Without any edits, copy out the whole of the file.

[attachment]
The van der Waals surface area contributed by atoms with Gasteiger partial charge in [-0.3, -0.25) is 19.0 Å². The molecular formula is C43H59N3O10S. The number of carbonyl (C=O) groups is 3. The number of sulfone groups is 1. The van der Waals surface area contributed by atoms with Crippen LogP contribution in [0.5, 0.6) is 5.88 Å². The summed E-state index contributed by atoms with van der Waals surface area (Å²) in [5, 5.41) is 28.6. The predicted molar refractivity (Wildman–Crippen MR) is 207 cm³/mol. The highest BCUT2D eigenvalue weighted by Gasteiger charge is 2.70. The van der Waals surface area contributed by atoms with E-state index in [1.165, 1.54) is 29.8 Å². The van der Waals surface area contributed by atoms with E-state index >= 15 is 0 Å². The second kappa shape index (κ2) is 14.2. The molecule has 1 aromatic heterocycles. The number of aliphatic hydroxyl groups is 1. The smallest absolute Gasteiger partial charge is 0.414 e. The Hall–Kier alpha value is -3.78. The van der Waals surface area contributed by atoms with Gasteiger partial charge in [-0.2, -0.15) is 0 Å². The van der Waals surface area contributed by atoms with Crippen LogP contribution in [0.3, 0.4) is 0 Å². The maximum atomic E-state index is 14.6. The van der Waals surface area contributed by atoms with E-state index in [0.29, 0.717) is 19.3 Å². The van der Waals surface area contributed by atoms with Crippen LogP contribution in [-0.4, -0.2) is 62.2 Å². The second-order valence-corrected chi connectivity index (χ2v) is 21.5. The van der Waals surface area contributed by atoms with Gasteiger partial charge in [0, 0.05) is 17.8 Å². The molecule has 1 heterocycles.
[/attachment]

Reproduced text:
The van der Waals surface area contributed by atoms with Gasteiger partial charge in [-0.3, -0.25) is 19.0 Å². The molecular formula is C43H59N3O10S. The number of carbonyl (C=O) groups is 3. The number of sulfone groups is 1. The van der Waals surface area contributed by atoms with Crippen LogP contribution in [0.5, 0.6) is 5.88 Å². The summed E-state index contributed by atoms with van der Waals surface area (Å²) in [5, 5.41) is 28.6. The predicted molar refractivity (Wildman–Crippen MR) is 207 cm³/mol. The highest BCUT2D eigenvalue weighted by Gasteiger charge is 2.70. The van der Waals surface area contributed by atoms with E-state index in [1.165, 1.54) is 29.8 Å². The van der Waals surface area contributed by atoms with E-state index >= 15 is 0 Å². The second kappa shape index (κ2) is 14.2. The molecule has 1 aromatic heterocycles. The number of aliphatic hydroxyl groups is 1. The smallest absolute Gasteiger partial charge is 0.414 e. The Hall–Kier alpha value is -3.78. The van der Waals surface area contributed by atoms with Gasteiger partial charge in [-0.2, -0.15) is 0 Å². The van der Waals surface area contributed by atoms with Crippen LogP contribution in [0.3, 0.4) is 0 Å². The maximum atomic E-state index is 14.6. The van der Waals surface area contributed by atoms with E-state index in [0.29, 0.717) is 19.3 Å². The van der Waals surface area contributed by atoms with Crippen LogP contribution in [-0.4, -0.2) is 62.2 Å². The second-order valence-corrected chi connectivity index (χ2v) is 21.5. The van der Waals surface area contributed by atoms with Gasteiger partial charge in [0, 0.05) is 17.8 Å². The molecule has 1 heterocycles.